In a thought-provoking chapter on "Computers for analyzing experimental data," Mead discusses the nature and problems of canned programs, cites the need for development of "an interactive, user-friendly, statistically valid and comprehensive general package," and calls for "a complete reappraisal of the principles of experimental design without the restraints imposed by the limits of computational practice" which existed in the past.
In his chapter on "Replication," he devotes several pages to pseudoreplication (though without using that term), notes its frequency in the literature and shows, with examples, various ways in which it can come about. No other book on design does this so well. He does, however, slip into some terminology that, though common, is misleading. Multiple measurements made on a single experimental unit are implied to represent "false," not "useful," or not "proper" replication (pp. 111-113), or, in the equally inappropriate language of others, "pseudoreplicates." Such language is a confusing way to make the point that replicate measurements on a single unit cannot be treated as if they came from separate units. If statistical improprieties occur, they should be attributed to the analyst, not the measurement. Save the cuss words for the former!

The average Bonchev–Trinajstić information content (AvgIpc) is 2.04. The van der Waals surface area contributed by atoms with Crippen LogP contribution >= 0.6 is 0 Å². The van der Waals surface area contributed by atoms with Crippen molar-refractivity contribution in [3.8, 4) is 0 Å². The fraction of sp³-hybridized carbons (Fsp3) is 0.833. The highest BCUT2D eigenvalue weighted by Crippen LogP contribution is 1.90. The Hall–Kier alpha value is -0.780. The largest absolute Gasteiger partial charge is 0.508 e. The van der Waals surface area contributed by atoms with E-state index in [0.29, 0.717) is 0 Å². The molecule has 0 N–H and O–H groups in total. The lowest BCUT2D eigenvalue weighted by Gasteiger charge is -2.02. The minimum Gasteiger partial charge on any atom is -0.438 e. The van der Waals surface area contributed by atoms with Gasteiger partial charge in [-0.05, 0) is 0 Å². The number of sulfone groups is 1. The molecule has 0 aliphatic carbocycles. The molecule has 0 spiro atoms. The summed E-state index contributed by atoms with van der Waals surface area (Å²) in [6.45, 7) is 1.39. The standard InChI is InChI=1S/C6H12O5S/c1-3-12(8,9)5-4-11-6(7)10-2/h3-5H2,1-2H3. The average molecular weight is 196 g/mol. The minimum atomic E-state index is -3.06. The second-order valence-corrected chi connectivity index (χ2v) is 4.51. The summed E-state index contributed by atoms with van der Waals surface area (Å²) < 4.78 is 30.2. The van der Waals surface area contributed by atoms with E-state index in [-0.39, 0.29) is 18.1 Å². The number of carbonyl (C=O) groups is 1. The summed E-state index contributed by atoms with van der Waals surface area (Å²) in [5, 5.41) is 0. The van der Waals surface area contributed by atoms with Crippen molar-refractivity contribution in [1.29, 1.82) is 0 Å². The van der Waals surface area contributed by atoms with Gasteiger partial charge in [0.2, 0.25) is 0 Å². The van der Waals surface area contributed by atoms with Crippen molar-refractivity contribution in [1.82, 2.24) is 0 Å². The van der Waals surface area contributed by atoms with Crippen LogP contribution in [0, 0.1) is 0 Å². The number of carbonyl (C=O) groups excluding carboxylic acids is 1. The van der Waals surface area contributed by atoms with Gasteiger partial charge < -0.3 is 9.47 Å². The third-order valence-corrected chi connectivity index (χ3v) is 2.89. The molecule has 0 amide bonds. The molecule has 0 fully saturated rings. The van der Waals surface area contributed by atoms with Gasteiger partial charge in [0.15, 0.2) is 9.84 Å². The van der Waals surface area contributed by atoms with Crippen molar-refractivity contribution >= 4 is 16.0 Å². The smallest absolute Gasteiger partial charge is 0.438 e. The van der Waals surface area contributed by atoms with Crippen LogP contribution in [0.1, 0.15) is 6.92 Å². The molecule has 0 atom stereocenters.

The mere fact that the book has a chapter dedicated to "Replication" is itself revolutionary. The topic is so fundamental that one might expect every textbook on experimental design to have such a chapter. Yet of 12 other such books on my shelf not a single one does. Mead's chapters titled "Elementary ideas of treatment structure," "Blocking," and "Randomization" likewise reflect his unusual ability to see, and help the reader to see, the forest despite the trees.